On June 23rd, Governor Cuomo announced that emergency declaration that commenced in March 2020 would come to an end on June 24th. As a result, all executive orders expired on that date.

Effective immediately, the temporary to-go privileges that were extended by the New York State Liquor Authority (“NYSLA”) to New York State-licensed bars, restaurants, and manufacturers are revoked. (This should not impact New York State licensees who are statutorily permitted to sell alcohol beverages for off premises consumption under their specific license.)

The NYSLA recognized that a legislative bill is pending consideration in regard to the temporary extensions of licensed premises on municipal property. As such, the NYSLA confirmed it would extend a safe harbor to New York State licensees who are presently operating on municipal land (assuming such is part of a municipal plan that has been approved by the NYSLA).

One of the long-awaited privileges brought about by the NYSLA’s COVID-19 guidance for many New York manufacturers was the ability to directly ship their products to consumers in the state. While wineries have long enjoyed the benefit of direct shipment, the State’s growing craft spirits, beer, cider, mead, and braggot industries have typically been excluded. During a time where on-premises sales were limited or even prohibited, the online marketplace was a channel many businesses turned to for survival.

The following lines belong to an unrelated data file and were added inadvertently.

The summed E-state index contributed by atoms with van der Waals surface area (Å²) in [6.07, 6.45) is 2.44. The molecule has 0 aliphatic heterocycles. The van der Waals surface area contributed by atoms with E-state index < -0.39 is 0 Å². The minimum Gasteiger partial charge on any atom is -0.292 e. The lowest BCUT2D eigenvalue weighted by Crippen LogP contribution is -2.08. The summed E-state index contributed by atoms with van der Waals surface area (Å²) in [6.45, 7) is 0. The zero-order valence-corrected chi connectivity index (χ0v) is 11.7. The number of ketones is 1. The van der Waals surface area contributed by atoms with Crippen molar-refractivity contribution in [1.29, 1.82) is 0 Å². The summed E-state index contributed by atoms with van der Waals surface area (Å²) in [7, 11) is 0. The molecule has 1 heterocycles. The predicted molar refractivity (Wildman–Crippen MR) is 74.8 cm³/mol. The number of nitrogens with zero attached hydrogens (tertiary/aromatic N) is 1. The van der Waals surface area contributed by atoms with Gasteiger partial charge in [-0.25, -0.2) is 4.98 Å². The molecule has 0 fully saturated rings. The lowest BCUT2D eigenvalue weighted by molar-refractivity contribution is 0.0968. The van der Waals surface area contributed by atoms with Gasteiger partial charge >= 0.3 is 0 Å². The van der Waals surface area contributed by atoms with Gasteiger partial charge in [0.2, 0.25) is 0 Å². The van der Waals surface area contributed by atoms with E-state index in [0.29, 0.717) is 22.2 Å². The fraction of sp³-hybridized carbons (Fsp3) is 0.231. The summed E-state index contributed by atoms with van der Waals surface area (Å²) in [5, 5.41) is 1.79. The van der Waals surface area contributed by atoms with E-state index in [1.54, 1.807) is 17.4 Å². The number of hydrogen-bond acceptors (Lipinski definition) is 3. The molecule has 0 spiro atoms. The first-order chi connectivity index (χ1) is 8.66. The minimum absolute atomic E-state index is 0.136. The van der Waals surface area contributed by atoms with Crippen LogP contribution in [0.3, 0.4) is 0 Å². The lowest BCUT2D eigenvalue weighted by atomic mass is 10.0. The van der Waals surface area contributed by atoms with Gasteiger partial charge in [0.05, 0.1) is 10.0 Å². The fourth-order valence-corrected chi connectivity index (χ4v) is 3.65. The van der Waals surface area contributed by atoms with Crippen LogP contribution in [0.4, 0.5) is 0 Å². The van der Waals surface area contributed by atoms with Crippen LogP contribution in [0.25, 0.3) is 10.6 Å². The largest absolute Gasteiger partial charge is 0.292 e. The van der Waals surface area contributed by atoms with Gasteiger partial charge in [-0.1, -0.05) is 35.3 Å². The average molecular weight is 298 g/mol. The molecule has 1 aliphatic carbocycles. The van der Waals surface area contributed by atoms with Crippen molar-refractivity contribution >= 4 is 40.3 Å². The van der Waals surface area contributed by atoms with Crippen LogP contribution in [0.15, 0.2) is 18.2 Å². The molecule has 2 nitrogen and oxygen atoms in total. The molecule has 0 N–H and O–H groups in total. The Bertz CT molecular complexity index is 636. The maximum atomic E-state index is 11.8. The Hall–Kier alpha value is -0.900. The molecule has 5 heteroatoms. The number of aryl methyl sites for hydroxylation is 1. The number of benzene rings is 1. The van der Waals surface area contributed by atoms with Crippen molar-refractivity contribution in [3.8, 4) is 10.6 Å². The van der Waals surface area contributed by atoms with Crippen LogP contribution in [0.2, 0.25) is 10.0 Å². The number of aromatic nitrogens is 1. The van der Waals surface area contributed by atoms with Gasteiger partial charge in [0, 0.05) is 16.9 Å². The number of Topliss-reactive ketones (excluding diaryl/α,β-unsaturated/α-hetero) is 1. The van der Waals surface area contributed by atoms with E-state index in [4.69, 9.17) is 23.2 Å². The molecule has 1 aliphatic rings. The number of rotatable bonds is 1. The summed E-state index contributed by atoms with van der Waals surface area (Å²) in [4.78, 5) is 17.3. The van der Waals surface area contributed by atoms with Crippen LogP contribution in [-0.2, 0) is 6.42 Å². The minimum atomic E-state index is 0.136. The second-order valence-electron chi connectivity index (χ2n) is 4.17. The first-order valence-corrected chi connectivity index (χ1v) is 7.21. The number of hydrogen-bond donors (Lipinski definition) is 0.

We hope to see a push forward in the direction of extending direct shipment privileges to all industry members and encourage industry members to analyze their use of direct shipping to better understand how the privilege could impact their business in the future. Some industry groups, such as the New York Cider Association, are encouraging members to reach out with insight on their sales through direct shipment in anticipation that this could help pave a pathway forward.

For more information on New York State Alcohol Beverage Law, wine or alcohol law, please contact Lindsey Zahn.

DISCLAIMER: This blog post is for general information purposes only, is not intended to constitute legal advice, and no attorney-client relationship results. Please consult your own attorney for legal advice.